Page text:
Age of Sexual Debut and Modern Contraceptive Use Among Women of Reproductive Age in South Africa

Obasanjo Afolabi BOLARINWA*, Mohammed ALIU, Francis ARTHUR-HOLMES, Richard Gyan ABOAGYE, Abdul-Aziz SEIDU, Bright Opoku AHINKORAH, Edward Kwabena AMEYAW

*Corresponding author for this work

Research output: Journal PublicationsJournal Article (refereed)peer-review

Abstract

Despite the increasing use of modern contraceptives worldwide, its use remains low in sub-Saharan Africa, and this has been attributed to demographic and socio-economic factors. The association between early sexual debut and the propensity to use modern contraceptives remains unexplored in South Africa. Thus, this study examines the association between the age of sexual debut and modern contraceptive use among women of reproductive age in South Africa. We used secondary dataset from the most recent South Africa Demographic and Health Survey conducted in 2016. For the purpose of the study, only sexually active women of reproductive age (15–49) with complete responses on all the variables of interest (N = 7505) were included. We used a multivariable binary logistic regression analysis to examine the association between age at sexual debut and modern contraceptive use. The regression analysis results were presented using crude odds ratio (cOR) and adjusted odds ratio (aOR) at a 95% confidence interval (CI). Statistical significance was set at p < 0.05. The prevalence of modern contraceptive use among women of reproductive age who had a sexual debut at age 16 and above was 54.67%. Women who initiated sex at age 16 and above [aOR = 1.29; 95%CI = 1.03–1.60] were more likely to use modern contraceptives compared to those who initiated sex before age 16. Among the selected co-variates, women who were residing in the Free State Province [aOR = 0.68; 95%CI = 0.50–0.91] and Limpopo Province [aOR = 0.66; 95%CI = 0.49–0.90] were less likely to use modern contraceptives compared to those who resided in Western Cape Province. Women with 4 or more children [aOR = 2.80; 95% CI = 2.01–3.74], those with no desire for more children [aOR = 1.34; 95%CI = 1.15–1.56], those who were exposed to media [aOR = 1.38; 95% CI = 1.14–1.68], and those with secondary or above educational level [aOR = 1.68; 95%CI = 1.12–2.51] were more likely to use modern contraceptives compared to their counterparts with no child, those who wanted more children, those not exposed to mass media, and those with no education, respectively. To enhance the use of modern contraceptives among women of reproductive age in South Africa, behavioural communication change interventions such as in-school campaigns that will discourage early sexual debut should be promoted since in-school campaigns can reach wider coverage within a short period Early exposure to mass media should be encouraged among women in South Africa.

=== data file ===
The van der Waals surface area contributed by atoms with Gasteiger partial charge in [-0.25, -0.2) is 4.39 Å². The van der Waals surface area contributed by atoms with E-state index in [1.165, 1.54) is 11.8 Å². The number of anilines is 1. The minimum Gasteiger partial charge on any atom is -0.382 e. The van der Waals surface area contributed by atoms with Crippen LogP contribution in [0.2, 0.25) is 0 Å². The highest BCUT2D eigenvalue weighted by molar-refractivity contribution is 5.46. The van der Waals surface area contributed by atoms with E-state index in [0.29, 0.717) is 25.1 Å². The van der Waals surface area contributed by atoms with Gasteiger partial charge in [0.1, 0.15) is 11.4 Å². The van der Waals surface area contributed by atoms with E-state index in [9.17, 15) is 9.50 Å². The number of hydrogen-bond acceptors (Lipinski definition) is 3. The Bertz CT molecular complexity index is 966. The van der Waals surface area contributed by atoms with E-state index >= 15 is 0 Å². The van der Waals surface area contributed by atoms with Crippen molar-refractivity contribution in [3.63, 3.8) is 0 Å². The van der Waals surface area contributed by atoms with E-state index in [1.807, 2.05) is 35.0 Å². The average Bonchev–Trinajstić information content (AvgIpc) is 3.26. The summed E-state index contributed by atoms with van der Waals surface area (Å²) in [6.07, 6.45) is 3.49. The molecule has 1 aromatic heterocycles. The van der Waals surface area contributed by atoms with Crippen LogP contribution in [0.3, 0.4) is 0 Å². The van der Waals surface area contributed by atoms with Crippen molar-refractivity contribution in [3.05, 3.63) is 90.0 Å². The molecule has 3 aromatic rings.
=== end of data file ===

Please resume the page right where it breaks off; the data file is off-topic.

Original languageEnglish
JournalSexuality and Culture
Early online date17 Dec 2022
DOIs
Publication statusE-pub ahead of print - 17 Dec 2022

Bibliographical note

We acknowledged and thanked Measure DHS for providing us with the data upon which this study's findings were based.

Publisher Copyright:
© 2022, The Author(s), under exclusive licence to Springer Science+Business Media, LLC, part of Springer Nature.

Keywords

  • Demographic and Health Survey
  • Modern contraceptive
  • Sexual debut
  • South Africa
  • Women of reproductive age

Fingerprint

Dive into the research topics of 'Age of Sexual Debut and Modern Contraceptive Use Among Women of Reproductive Age in South Africa'. Together they form a unique fingerprint.

Cite this